No matter how many years pass, the excitement of being in the Final Four -- not once, but three times -- as a player never fades from my memory. Of course, as a coach, it's more about the players and strategizing. But when you're out on the court, your only thoughts are about the ball, where it is, who has it and how your team is going to score.
On Oct. 14, the long-awaited movie "The Mighty Macs" had its world premiere at the Kimmel Center in Philadelphia. It was a whirlwind day for me that started bright and early when I, along with the film's director and executive producer, Tim Chambers, coach Cathy Rush and actor Katie Hayek, along with other members of the Sony staff, rang the bell at the New York Stock Exchange. Talk about an honor. But time, and the stock market, waits for no man or woman, and we were quickly on our way back to Philadelphia for media interviews and a photo shoot for the cover of the upcoming Immaculata University Magazine.
It was the first time that almost all of us the 1972-74 Mighty Macs, were able to finally take the time for a real team photo. I can hardly wait to see the results.
Then it was on to the premiere, not in a stretch limo, but in a bus that you'd expect to see the three-time national college women's basketball champions travel in -- something that never happened in our playing days. Back then, there were the smoking car and the nonsmoking car. Things sure have changed for women athletes over the years.
Once we were out of the bus and onto the red carpet, the night went by so quickly. There were well over 2,000 people in attendance at the premiere, including Philadelphia's new Archbishop, Charles Chaput; Philadelphia Mayor Michael Nutter; players from the Flyers; the film's lead actors, Carla Gugino, David Boreanaz and Marley Shelton; and, of course, our families and friends.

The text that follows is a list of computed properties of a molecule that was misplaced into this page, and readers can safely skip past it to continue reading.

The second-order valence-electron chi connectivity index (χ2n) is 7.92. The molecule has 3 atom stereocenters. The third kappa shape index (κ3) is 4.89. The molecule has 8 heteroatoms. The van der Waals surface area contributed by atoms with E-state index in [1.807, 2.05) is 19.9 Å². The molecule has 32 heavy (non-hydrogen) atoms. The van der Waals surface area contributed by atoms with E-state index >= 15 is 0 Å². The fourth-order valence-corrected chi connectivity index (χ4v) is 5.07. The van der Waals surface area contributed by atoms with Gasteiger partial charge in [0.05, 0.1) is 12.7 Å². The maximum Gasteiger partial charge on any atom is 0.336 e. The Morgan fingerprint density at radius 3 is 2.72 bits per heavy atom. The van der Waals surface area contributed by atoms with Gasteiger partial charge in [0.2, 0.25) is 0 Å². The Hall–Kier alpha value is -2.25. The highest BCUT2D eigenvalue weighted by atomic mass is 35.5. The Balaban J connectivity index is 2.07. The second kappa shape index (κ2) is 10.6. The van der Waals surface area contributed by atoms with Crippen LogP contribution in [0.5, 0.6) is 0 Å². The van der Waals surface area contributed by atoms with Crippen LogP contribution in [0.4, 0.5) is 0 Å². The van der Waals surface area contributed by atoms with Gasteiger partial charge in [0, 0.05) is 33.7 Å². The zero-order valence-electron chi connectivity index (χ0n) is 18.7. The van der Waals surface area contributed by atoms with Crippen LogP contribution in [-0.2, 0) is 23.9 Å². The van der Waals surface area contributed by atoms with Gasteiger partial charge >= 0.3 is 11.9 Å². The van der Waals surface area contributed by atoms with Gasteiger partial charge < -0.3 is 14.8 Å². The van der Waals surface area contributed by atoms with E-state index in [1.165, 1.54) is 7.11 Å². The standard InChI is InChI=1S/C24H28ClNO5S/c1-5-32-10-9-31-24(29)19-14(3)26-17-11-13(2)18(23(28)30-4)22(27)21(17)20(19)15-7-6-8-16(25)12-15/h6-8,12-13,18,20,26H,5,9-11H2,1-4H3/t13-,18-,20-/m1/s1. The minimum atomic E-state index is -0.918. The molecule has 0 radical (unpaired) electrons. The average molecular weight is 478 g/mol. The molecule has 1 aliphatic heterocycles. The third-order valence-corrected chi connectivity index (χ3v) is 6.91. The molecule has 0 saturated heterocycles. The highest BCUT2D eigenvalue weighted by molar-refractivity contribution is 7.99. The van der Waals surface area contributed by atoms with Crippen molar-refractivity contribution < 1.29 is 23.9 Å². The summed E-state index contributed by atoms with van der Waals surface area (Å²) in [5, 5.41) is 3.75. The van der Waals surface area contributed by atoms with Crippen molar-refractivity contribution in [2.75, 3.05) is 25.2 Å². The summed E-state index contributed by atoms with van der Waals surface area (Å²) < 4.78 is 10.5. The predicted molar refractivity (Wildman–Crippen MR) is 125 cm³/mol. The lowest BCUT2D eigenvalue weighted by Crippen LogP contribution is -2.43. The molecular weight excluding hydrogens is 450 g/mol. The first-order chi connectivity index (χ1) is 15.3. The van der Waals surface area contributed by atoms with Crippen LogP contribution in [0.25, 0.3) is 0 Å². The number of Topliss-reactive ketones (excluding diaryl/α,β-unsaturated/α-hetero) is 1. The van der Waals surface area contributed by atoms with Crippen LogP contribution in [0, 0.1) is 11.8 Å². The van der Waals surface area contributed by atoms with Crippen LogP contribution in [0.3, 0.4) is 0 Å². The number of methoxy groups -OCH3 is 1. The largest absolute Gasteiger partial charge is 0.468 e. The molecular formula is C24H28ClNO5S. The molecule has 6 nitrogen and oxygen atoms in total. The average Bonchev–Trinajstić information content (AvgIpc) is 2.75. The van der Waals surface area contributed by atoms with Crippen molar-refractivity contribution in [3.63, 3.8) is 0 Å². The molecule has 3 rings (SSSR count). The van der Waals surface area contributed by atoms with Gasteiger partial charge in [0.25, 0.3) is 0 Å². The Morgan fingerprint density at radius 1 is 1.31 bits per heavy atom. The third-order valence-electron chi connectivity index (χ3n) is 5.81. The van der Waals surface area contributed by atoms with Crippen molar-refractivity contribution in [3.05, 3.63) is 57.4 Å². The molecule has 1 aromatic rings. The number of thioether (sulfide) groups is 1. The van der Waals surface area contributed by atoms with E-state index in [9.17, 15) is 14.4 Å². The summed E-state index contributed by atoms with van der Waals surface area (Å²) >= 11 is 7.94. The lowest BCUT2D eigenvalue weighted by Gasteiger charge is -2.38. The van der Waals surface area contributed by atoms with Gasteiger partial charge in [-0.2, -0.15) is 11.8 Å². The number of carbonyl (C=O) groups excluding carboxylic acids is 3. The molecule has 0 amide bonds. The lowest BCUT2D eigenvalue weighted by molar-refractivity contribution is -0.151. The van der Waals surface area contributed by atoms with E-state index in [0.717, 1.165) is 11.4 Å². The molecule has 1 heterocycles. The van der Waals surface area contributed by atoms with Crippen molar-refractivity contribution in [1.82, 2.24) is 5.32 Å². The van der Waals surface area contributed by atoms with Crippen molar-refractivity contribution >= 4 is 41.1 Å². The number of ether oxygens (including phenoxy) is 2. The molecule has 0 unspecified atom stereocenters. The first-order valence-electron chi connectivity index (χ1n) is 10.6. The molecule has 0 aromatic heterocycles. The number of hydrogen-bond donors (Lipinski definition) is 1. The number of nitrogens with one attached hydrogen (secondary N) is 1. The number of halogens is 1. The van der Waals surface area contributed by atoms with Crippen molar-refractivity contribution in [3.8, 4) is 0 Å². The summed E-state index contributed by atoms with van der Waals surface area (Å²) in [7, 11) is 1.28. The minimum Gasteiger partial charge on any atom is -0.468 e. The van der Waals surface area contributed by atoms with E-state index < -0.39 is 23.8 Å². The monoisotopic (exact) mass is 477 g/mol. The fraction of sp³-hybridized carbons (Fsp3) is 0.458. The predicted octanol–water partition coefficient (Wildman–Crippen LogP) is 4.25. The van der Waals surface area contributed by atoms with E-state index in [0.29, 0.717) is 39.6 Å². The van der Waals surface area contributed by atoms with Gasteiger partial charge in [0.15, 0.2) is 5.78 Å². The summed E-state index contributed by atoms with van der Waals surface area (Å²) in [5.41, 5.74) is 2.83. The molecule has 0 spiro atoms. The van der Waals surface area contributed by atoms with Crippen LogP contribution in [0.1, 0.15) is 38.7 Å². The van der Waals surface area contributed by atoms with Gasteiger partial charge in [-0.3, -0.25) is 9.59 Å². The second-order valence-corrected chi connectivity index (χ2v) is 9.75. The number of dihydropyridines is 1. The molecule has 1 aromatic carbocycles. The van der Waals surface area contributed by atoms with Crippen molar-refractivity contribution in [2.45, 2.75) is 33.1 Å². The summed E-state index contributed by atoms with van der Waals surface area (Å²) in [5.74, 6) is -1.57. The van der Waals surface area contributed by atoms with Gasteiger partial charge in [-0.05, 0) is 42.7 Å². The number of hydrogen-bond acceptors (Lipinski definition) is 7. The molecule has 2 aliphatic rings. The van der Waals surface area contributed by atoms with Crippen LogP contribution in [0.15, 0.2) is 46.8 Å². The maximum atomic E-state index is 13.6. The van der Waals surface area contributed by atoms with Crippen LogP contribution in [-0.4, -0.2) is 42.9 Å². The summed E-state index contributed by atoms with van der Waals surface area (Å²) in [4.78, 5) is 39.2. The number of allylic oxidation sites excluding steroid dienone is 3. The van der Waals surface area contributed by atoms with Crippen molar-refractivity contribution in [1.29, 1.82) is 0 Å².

I have to say, God sometimes works in the strangest ways, or, as I said when I was coaching at Illinois, Rutgers and St. Joseph's, God writes all things straight with a crooked line. A year ago, Bob Cole joined Immaculata as the new vice president for communications. He arrived from The University of Texas at El Paso. If you're having déjà vu, you should be. Yes, it's that UTEP. Home to the 1966 men's national college basketball champions -- then known as Texas Western College and coached by the legendary Don Haskins -- and the inspiration for the film "Glory Road."
When Bob got to Immaculata, one of the first things he did was help build a commemorative website for the Mighty Macs. But he didn't stop there; he has been the engineer for everything Mighty Macs since then, including creating a commemorative Mighty Macs magazine that, in my opinion, should be required reading by every college athlete in America. He was solely in charge of staging the world premiere event at the Kimmel Center, right down to creating custom lockers for the championship teams. If you didn't guess by now, we didn't have a locker room, let alone our own lockers.
Spending time with my teammates is something that I will cherish forever. Denise Conway Crawford, Marianne Crawford Stanley, Judy Marra Martelli and the rest of the group always look forward to retelling the old stores one more time. Today, Immaculata is lauded as the birthplace of modern college women's basketball, and the Mighty Macs as the Cinderella story for our generation and every other one that follows. To be honest, as much as I liked wearing my Chuck Taylor's on court, I sure do like how that glass slipper still fits, even after 40 years.